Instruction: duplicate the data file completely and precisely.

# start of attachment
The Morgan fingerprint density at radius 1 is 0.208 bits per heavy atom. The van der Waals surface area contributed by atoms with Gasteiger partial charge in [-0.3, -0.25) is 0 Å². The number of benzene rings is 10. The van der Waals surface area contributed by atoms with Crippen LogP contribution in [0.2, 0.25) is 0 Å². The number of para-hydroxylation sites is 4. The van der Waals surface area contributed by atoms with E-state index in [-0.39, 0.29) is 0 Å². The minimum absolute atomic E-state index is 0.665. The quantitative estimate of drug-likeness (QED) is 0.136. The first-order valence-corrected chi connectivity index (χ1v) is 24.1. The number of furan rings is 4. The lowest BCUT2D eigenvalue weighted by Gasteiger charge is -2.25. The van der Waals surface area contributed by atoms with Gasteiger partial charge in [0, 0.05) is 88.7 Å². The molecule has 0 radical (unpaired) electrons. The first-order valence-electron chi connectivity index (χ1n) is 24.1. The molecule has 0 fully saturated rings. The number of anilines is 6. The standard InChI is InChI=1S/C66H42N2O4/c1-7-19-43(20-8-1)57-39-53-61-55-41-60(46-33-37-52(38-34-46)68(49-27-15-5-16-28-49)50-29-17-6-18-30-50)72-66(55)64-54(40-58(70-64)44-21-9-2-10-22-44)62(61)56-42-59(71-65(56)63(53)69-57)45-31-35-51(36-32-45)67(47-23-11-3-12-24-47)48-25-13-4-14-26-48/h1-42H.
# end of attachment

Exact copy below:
The Morgan fingerprint density at radius 1 is 0.208 bits per heavy atom. The van der Waals surface area contributed by atoms with Gasteiger partial charge in [-0.3, -0.25) is 0 Å². The number of benzene rings is 10. The van der Waals surface area contributed by atoms with Crippen LogP contribution in [0.2, 0.25) is 0 Å². The number of para-hydroxylation sites is 4. The van der Waals surface area contributed by atoms with E-state index in [-0.39, 0.29) is 0 Å². The minimum absolute atomic E-state index is 0.665. The quantitative estimate of drug-likeness (QED) is 0.136. The first-order valence-corrected chi connectivity index (χ1v) is 24.1. The number of furan rings is 4. The lowest BCUT2D eigenvalue weighted by Gasteiger charge is -2.25. The van der Waals surface area contributed by atoms with Gasteiger partial charge in [0, 0.05) is 88.7 Å². The molecule has 0 radical (unpaired) electrons. The first-order valence-electron chi connectivity index (χ1n) is 24.1. The molecule has 0 fully saturated rings. The number of anilines is 6. The standard InChI is InChI=1S/C66H42N2O4/c1-7-19-43(20-8-1)57-39-53-61-55-41-60(46-33-37-52(38-34-46)68(49-27-15-5-16-28-49)50-29-17-6-18-30-50)72-66(55)64-54(40-58(70-64)44-21-9-2-10-22-44)62(61)56-42-59(71-65(56)63(53)69-57)45-31-35-51(36-32-45)67(47-23-11-3-12-24-47)48-25-13-4-14-26-48/h1-42H.